Old is new again - Millgrain


6th March 2016

For some women, especially those that like wide rings, one ring on a finger is enough so they combine their engagement and wedding rings. The combination ring I am going to share with you today also displays the very popular design feature "Millgrain".

Screen Shot 2018-02-03 at 11.33.21 am.png


The English word grain is derived for the Latin word "granum" via Old French. In the context of jewellery a grain is used to describe a small bead or sphere.

When we combine the Latin word for a thousand "mille" with the English word "grain" we get millgrain. Literally a thousand grains.

In jewellery we seldom if ever use exactly a thousand beads so the word is more generally used to refer to the use of multiple combined beads in jewellery design. Millgrain is usually applied to the edge of metal work.

Millgrain was first seen in Asian jewellery over a thousand years ago but is usually associated with antique jewellery. Recently we have seen a resurgence in the popularity of this design feature.

The combination Engagement and Wedding ring

One of the biggest challenges with designing an engagement ring is planning for the wedding ring.  This is especially the case when a straight wedding ring is desired. 

If the engagement ring is quite wide or low this can also cause issues in getting that wedding ring to sit nicely beside the engagement ring and to compliment it at the same time. For some women rather than trying to make two rings match and sit together they make one ring that serves the purpose of both.

The ring I am going to share with you today is a great example of both millgrain and the combination ring. The ring features the use of white and champagne diamonds set into 18ct yellow and white golds.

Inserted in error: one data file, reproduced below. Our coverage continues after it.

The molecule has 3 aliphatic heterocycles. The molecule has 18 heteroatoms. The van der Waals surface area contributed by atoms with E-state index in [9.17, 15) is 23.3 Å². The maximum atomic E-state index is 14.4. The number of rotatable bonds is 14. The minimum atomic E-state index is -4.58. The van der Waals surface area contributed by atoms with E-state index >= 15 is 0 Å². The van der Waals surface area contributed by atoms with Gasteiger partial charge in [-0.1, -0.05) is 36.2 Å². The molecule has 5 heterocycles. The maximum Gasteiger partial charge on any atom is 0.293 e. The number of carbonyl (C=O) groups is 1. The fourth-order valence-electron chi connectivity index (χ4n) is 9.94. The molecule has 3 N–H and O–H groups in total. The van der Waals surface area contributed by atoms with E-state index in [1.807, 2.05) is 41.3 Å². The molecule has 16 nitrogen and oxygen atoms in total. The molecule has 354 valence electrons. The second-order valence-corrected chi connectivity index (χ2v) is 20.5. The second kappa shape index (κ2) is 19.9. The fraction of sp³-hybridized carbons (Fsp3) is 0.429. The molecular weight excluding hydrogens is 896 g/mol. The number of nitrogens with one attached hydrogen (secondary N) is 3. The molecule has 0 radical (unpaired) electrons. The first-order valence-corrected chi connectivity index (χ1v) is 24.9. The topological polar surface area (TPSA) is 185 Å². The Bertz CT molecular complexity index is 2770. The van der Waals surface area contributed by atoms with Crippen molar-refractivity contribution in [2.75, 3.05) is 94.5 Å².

For those that are interested in the design process used for this ring please keep on reading.

Making the design her own.

My customer had a design that she liked in general but wanted to make some changes. These are the initial changes I made to the original design shown to the left below with the altered design on the right:

  1. ring slightly narrower
  2. changed the centre diamond to round
  3. put less curl in the diamond scrolls, shown in the bottom half of the photo below only
  4. made the design yellow gold with white gold features
  5. introduced some champagne diamonds
  6. removed the diamonds from the outside gold bars to make the ring more durable for every day wear.

With the general layout of the ring confirmed we reapplied the millgrain edge and started to look at how the ring would appear on the customers hand.


Once the top view was pretty much confirmed we could then start to look at how the ring appears from the side adjusting heights as desired.


With the digital design approved a silver draft was made so that my customer could try it on and confirm all the details of the ring before making the actual ring.  

All ring shapes have a different feel on the finger so the draft not only allows us to confirm the design but also for us to modify the finger size until it is just right. We can then make the real ring to the perfect finger size.

If you have ever wanted a piece of jewellery featuring millgrain or any other design feature please contact me to arrange a time to meet and explore some design options.